Windows 10: Here's Microsoft's new look Start menu

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    Redmond revamps the Start menu in early builds of Windows 10 as it begins getting ready for the Windows 10 Anniversary Edition this summer.

    By Nick Heath | April 25, 2016, 4:16 AM PST

    Microsoft has changed the look of the Start menu in Windows 10.

    The revamped Start menu is due to be added to Windows 10 this summer, as part of a major update coined the 'Windows 10 Anniversary Edition'.

    Microsoft revealed the updated appearance in an early build of the OS, which it released to testers in the Windows 10 Insider program on Friday.

    The new look Start menu makes the 'All Apps' list visible by default on the left-hand side. In another new addition, a selection of the user's 'Most-used' apps are shown at the top of this permanently visible 'All Apps' list. Microsoft says the change should reduce the clicking and scrolling needed to access apps.

    The Power, Settings and File Explorer icons are also always visible in the left rail of the Start menu and the 'Recently added' section will display three entries, instead of one. Any folders that users have added to the Start menu are now immediately accessible without having to click the hamburger icon.

    The old look Start menu.
    Image: Nick Heath / TechRepublic

    The new look Start menu.
    Image: Microsoft

    The look of the Start menu in tablet mode has also been overhauled, turning the 'All App' list into a fullscreen menu, reminiscent of the Windows 8.1 Start screen. Gabe Aul, VP for Microsoft's engineering systems team, says the switch to fullscreen was a 'top request from Windows Insiders', adding that 'the grid-like implementation of the full-screen 'All Apps' list aims to provide efficiency while taking advantage of the additional real estate on the Start screen on a tablet'.

    The old look 'All Apps' list in tablet mode.
    Image: Nick Heath / TechRepublic

    The new look 'All Apps' list in tablet mode.
    Image: Microsoft

    The final Start menu change is designed to make it easier to toggle between pinned tiles and the 'All Apps' list, by providing the option to do so in the menu's left rail.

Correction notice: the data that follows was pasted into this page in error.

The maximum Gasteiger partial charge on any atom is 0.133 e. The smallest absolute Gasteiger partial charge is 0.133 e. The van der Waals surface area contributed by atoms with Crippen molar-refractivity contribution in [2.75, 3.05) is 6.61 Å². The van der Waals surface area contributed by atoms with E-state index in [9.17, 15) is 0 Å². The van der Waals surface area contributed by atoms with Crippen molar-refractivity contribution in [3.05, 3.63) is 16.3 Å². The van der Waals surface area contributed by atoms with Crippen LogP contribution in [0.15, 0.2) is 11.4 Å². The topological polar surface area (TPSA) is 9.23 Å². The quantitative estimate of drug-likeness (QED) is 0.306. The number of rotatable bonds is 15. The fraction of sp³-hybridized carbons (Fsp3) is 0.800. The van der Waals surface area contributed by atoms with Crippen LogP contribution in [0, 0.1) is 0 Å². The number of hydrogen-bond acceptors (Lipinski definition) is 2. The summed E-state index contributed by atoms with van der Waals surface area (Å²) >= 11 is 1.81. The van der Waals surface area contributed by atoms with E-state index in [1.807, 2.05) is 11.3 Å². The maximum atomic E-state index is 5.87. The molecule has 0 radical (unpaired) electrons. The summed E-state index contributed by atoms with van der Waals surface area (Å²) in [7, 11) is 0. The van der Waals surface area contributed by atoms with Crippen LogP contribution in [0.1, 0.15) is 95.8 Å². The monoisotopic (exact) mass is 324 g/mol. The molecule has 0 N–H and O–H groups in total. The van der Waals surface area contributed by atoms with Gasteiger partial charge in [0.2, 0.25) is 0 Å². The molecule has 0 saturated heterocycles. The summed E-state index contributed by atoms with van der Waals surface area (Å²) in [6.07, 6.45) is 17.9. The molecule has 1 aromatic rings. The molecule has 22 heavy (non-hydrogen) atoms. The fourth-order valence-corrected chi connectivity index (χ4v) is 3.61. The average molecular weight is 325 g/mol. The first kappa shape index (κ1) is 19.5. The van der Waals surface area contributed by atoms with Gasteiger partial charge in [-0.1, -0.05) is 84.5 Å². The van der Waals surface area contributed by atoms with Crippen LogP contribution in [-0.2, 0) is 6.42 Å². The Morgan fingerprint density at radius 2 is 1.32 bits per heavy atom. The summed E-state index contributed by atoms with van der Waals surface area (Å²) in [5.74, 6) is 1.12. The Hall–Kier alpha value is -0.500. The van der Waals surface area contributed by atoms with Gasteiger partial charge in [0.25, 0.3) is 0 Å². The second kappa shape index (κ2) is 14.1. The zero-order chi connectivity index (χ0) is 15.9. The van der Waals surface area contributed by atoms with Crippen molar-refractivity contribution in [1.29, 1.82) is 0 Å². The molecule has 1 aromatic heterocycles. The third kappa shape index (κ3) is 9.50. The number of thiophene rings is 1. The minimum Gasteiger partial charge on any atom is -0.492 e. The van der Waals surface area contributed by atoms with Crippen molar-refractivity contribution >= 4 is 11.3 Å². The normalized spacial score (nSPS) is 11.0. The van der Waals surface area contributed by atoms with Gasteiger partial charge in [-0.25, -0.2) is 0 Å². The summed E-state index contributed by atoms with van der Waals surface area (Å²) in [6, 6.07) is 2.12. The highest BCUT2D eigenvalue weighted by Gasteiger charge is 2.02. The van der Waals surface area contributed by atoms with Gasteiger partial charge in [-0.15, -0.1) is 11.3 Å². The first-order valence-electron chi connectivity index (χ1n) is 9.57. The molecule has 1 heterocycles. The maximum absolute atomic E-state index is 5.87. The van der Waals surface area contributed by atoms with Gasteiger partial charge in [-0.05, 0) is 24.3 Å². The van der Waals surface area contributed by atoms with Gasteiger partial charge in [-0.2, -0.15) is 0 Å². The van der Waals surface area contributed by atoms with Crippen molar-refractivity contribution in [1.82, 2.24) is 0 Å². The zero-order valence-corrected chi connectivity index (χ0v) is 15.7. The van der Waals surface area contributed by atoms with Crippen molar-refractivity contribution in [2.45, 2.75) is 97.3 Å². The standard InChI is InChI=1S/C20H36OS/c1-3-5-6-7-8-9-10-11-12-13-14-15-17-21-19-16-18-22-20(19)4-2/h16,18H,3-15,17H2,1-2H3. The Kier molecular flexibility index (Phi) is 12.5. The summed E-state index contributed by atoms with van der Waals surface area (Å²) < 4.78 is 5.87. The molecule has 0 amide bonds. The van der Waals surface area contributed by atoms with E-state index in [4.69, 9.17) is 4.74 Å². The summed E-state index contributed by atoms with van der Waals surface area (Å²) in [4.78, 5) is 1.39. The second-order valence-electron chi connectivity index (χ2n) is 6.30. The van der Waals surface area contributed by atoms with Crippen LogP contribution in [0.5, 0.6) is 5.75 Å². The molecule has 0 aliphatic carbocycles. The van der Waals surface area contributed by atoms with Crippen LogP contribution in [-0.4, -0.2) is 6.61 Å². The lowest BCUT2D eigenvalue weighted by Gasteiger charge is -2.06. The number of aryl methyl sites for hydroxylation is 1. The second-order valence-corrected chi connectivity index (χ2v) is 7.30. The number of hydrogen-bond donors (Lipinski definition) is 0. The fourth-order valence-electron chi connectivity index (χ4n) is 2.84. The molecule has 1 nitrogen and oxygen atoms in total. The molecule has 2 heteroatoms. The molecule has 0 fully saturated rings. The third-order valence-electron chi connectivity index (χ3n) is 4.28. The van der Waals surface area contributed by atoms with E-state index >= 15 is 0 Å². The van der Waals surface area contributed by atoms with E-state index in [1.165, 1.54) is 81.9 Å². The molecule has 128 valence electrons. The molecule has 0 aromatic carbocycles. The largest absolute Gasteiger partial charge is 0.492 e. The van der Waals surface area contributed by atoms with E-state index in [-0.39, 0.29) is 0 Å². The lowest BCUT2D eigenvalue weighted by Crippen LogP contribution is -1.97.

More helpful Cortana and other changes
    The latest Windows Insider build, 14328, also includes a raft of features that will be available to all users following the Anniversary Update.

    These new components include Windows Ink, which allows users to more easily write notes on touchscreen PCs and tablets using a digital pen. The addition of Windows Ink to Windows 10 allows users to write on digital sticky notes, draw on digital whiteboards and annotate content in a variety of apps, including Maps, Microsoft Edge, and Office. Microsoft wants support for drawing and writing using a digital pen to be present in many Windows 10 apps and says that adding support for Windows Ink only requires developers to write two lines of code.

    Windows 10's digital assistant Cortana has also been tweaked. Users will no longer have to log into Windows to use Cortana and instead will be able to use voice commands to get Cortana to make notes, play music or set a reminder from the lock screen.

    Cortana can now also be used to set photo reminders, for example the user could take a picture of a cheese they want to buy next time they're in a store, and add reminders based on content from another Windows 10 app, for example telling a user to read an article they flagged as interesting in the Edge browser. Cortana is now also accessible to all users, with Windows 10 no longer requiring users to sign-in before they can ask simple questions of the digital assistant.

    Other changes include the ability to search files on OneDrive cloud storage that aren't synced locally, tweaks to the look of and what is displayed in the Action Center and via notifications, various changes to the Taskbar — including easier access to the calendar and the removal of the File Explorer icon, as well as updates to the Settings app and lock screen.

    As this is an early build of Windows 10, some of these features may change before reaching the general public, based on feedback from testers in the Windows Insider program.

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